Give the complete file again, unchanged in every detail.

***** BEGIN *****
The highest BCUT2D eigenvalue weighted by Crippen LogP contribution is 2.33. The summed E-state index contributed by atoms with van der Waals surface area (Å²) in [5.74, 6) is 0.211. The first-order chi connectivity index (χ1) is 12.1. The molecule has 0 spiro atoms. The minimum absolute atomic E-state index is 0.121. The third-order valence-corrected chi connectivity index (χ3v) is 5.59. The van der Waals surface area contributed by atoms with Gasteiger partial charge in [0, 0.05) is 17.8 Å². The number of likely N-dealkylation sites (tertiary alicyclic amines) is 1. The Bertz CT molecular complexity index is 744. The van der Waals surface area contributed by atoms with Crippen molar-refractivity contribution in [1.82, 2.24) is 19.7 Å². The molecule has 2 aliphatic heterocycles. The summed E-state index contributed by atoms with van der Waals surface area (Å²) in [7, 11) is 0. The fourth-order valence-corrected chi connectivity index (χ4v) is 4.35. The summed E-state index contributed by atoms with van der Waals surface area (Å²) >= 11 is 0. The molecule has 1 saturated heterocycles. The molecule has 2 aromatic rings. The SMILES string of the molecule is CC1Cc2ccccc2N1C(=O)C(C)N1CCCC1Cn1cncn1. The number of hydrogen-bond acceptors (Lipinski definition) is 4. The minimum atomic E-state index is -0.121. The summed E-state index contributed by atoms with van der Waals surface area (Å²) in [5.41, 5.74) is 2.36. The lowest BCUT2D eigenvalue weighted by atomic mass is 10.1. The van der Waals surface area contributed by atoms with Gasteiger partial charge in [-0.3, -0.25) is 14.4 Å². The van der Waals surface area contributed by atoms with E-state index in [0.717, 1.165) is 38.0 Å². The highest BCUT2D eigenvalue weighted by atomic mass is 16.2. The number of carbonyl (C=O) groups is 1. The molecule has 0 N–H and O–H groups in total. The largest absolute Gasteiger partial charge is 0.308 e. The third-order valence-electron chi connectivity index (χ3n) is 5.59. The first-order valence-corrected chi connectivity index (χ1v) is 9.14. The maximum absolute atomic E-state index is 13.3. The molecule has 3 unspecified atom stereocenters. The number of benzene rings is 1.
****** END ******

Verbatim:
The highest BCUT2D eigenvalue weighted by Crippen LogP contribution is 2.33. The summed E-state index contributed by atoms with van der Waals surface area (Å²) in [5.74, 6) is 0.211. The first-order chi connectivity index (χ1) is 12.1. The molecule has 0 spiro atoms. The minimum absolute atomic E-state index is 0.121. The third-order valence-corrected chi connectivity index (χ3v) is 5.59. The van der Waals surface area contributed by atoms with Gasteiger partial charge in [0, 0.05) is 17.8 Å². The number of likely N-dealkylation sites (tertiary alicyclic amines) is 1. The Bertz CT molecular complexity index is 744. The van der Waals surface area contributed by atoms with Crippen molar-refractivity contribution in [1.82, 2.24) is 19.7 Å². The molecule has 2 aliphatic heterocycles. The summed E-state index contributed by atoms with van der Waals surface area (Å²) in [7, 11) is 0. The fourth-order valence-corrected chi connectivity index (χ4v) is 4.35. The summed E-state index contributed by atoms with van der Waals surface area (Å²) >= 11 is 0. The molecule has 1 saturated heterocycles. The molecule has 2 aromatic rings. The SMILES string of the molecule is CC1Cc2ccccc2N1C(=O)C(C)N1CCCC1Cn1cncn1. The number of hydrogen-bond acceptors (Lipinski definition) is 4. The minimum atomic E-state index is -0.121. The summed E-state index contributed by atoms with van der Waals surface area (Å²) in [5.41, 5.74) is 2.36. The lowest BCUT2D eigenvalue weighted by atomic mass is 10.1. The van der Waals surface area contributed by atoms with Gasteiger partial charge in [-0.3, -0.25) is 14.4 Å². The van der Waals surface area contributed by atoms with E-state index in [0.717, 1.165) is 38.0 Å². The highest BCUT2D eigenvalue weighted by atomic mass is 16.2. The number of carbonyl (C=O) groups is 1. The molecule has 0 N–H and O–H groups in total. The largest absolute Gasteiger partial charge is 0.308 e. The third-order valence-electron chi connectivity index (χ3n) is 5.59. The first-order valence-corrected chi connectivity index (χ1v) is 9.14. The maximum absolute atomic E-state index is 13.3. The molecule has 3 unspecified atom stereocenters. The number of benzene rings is 1.